>>>>> can see aimonb/aviator <https://github.com/aimonb/puppet_aviator> for
>>>>> this. The problems I see with this are that we have to keep the module
>>>>> in sync with the gem, and there is no way to keep proper attribution in
>>>>> the module for work that was really done in the gem.
>>>>> I am not convinced that the fork/execs are really causing that much
>>>>> performance issues, though I've heard from some people that
>>>>> python-openstackclient itself is sort of slow.
>>>> That sounds contradictory.
>>>> Adding to previous comments on this matter:
>>>> Using a native Ruby library (A) to call class any Openstack service's API:
>>>> Puppet Agent (Ruby) <=> Net::HTTP (Ruby) <=> Openstack API (HTTP/REST)
>>>> Is not comparable with a system call to OSC (B):
>>>> Puppet Agent (Ruby) <=> Spawn (System) <=> OpenStackClient (Python) <=>
>>>> Openstack service API (Python)
>>>> In the second case, what we're currently using, the spawn is obviously
>>>> bad, although having OSC natively calling Openstack APIs is good.
>>>> As said previously, approach A makes effectively more sense.
>>>> Especially from an architecture viewpoint, Puppet providers must be
>>>> dealing with API not CLI.
>>>> So do we really need to see metrics comparing A vs B?
>>>> Fuel seems to have a case already anyway.
>>>> But before we jump on a looking glass, structurally, I think, there is
>>>> no doubt.
>>>>> The puppet agent itself
>>>>> has a lot of overhead that causes it to be slow, this is why puppetlabs
>>>>> is planning to rewrite it in C++.
>>>> Besides the need to optimize Puppet agent, C++ is not going to change
>>>> anything about the need to call Openstack APIs somehow.
>>>> BTW, if it was just me, I would rather use a functional language of the
>>>> past and the future, such as Elixir! ;)
>>>>> For pro #4, the example you gave isn't really valid because the swift
>>>>> module isn't using openstackclient, and openstackclient has the ability
>>>>> to output data in CSV or JSON. A valid and related complaint would be
>>>>> that openstackclient sometimes spits out ugly irrelevant warnings that
>>>>> we have to parse around, since puppet is terrible at splitting stdout
>>>>> from stderr.
>>>>> I think a major issue we had the first time we tried to do this was that
>>>>> we started doing work to rewrite these things without actually knowing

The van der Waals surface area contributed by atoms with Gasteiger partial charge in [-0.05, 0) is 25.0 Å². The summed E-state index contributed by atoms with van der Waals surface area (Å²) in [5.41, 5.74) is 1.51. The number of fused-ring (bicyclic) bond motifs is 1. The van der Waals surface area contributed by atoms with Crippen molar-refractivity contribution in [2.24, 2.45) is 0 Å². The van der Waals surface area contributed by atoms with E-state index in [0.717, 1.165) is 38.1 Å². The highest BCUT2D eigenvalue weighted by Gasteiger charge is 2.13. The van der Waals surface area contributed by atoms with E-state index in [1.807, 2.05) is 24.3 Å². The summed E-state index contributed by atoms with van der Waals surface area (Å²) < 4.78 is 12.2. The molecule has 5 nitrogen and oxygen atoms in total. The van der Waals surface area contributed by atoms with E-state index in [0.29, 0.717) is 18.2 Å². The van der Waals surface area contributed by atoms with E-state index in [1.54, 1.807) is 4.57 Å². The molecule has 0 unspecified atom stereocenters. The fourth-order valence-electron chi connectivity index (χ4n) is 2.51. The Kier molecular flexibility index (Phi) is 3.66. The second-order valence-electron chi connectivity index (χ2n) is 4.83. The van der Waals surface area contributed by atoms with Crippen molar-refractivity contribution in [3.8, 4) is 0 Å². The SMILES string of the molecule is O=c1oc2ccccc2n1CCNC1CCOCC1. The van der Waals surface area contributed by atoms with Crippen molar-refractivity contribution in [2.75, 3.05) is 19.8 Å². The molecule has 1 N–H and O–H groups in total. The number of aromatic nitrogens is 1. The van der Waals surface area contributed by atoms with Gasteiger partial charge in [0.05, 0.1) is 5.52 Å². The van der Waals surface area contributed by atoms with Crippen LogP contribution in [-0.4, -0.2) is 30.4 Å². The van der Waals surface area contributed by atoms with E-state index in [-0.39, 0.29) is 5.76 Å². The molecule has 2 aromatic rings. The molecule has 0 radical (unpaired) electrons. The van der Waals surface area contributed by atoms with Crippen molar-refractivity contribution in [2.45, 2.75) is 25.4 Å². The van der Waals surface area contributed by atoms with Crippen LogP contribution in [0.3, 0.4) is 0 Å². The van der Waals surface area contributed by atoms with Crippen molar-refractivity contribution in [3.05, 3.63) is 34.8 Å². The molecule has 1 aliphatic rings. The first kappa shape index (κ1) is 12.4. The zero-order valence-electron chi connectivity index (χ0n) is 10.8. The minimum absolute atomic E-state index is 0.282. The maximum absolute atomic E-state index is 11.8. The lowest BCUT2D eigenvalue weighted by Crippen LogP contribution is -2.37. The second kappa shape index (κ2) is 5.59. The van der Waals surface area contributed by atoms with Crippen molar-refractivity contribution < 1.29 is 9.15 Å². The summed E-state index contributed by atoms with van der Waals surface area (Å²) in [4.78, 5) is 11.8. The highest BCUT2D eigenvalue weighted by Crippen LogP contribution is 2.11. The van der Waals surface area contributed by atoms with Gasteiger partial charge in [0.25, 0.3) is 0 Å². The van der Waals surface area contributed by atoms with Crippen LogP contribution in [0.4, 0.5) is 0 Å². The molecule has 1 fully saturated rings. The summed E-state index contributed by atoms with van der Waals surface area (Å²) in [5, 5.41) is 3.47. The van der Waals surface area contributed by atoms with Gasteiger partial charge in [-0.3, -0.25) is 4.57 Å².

>>>>> if it would be better. Instead of using that as a precedent for doing
>>>>> the same thing again, I would like to take that experience and do this
>>>>> right by actually gathering data: what is wrong with how we're doing it
>>>>> now, what numbers and metrics show that things are bad? Can we create a
>>>>> proof-of-concept that demonstrates that we can really improve these numbers?
>>>>> If we decide that using a ruby library over the CLI is really a
>>>>> measurably better approach, I would recommend we get in contact with
>>>>> Mark Maglana, the author of Aviator, and get the library moved back over
>>>>> to openstack rather than GitHub, and set up a core reviewer team with
>>>>> multiple members from multiiple companies. We should also work with the
>>>>> OpenStack-SDK team to see if we can get this moved under their project
>>>>> or if they have suggestions for us.
>>>> So if a native Ruby library makes sense, which one? [1]
>>>> Before contacting Aviator's author(s) to make it moving or to clone it
>>>> under Openstack umbrella (under th name Astronaut!), we must answer the
>>>> question: Do we really need Aviator?
>>>> Aviator is a wrapper of Faraday [2], which itself is wrapping Net::HTTP.
>>>> Faraday which is great for API consumers like us because it allows:
>>>> 1. To use different adapters
>>>> ----------------------------
>>>> The default adapter is Net::HTTP.
>>>> Other adapter such as Typhoeus which can perform many requests in
>>>> parallel could be an advantage for example when scaling up.
>>>> A previously mentioned use case scenario of deploying hundreds of users,
>>>> projects and roles.
>>>> Although from the puppet agent, to be able to kick such parallel
>>>> creations, we might have to code specifically towards it.
>>>> Sure this might looming away with Keystone Federation and 3rd parties
>>>> identity managers, it still remains an issue when Keystone is used as
>>>> the identity service.
>>>> 2. The middleware paradigm
>>>> --------------------------
>>>> Openstack Puppet is a *big* API client consumer.
>>>> Look here for more details [3]
>>>> This feature would be very beneficial for Openstack Puppet.
>>>> So, what are the advantage of Aviator?
>>>> Besides the Logger, Aviator doesn't seems to be using much of the
>>>> middleware feature.
>>>> Sure the Describer makes things look good and I tend to agree with
>>>> Aviator approach from an OO viewpoint.
>>>> But that's not enough to hold us with Aviator.
>>>> Please add here if you find anything else.
>>>> Don't get me wrong, I think Aviator is a great idea but because of it's
>>>> state and our needs we might just use Faraday and add our own middleware
>>>> wrappers. Those can simply be on a per puppet module basis.
>>>> That makes sense from an architecture angle and should give us room for
>>>> scalabitity.
>>>> [1] http://www.slideshare.net/HiroshiNakamura/rubyhttp-clients-comparison
>>>> [2] https://github.com/lostisland/faraday
>>>> [3] http://mislav.uniqpath.com/2011/07/faraday-advanced-http/
>>> I spent a bit of time on this subject because it always made sense to
>>> me, thanks to Vladimir to bring it back to the table.
>>> I actually think we don't really need Faraday at all and we could easily
>>> go with Net::HTTP only.
>>> Because, the 2 main advantages I could see from Faraday, are the HTTP
>>> error propagation and the middleware.
>>> But Net::HTTP provides those HTTP errors and we don't really need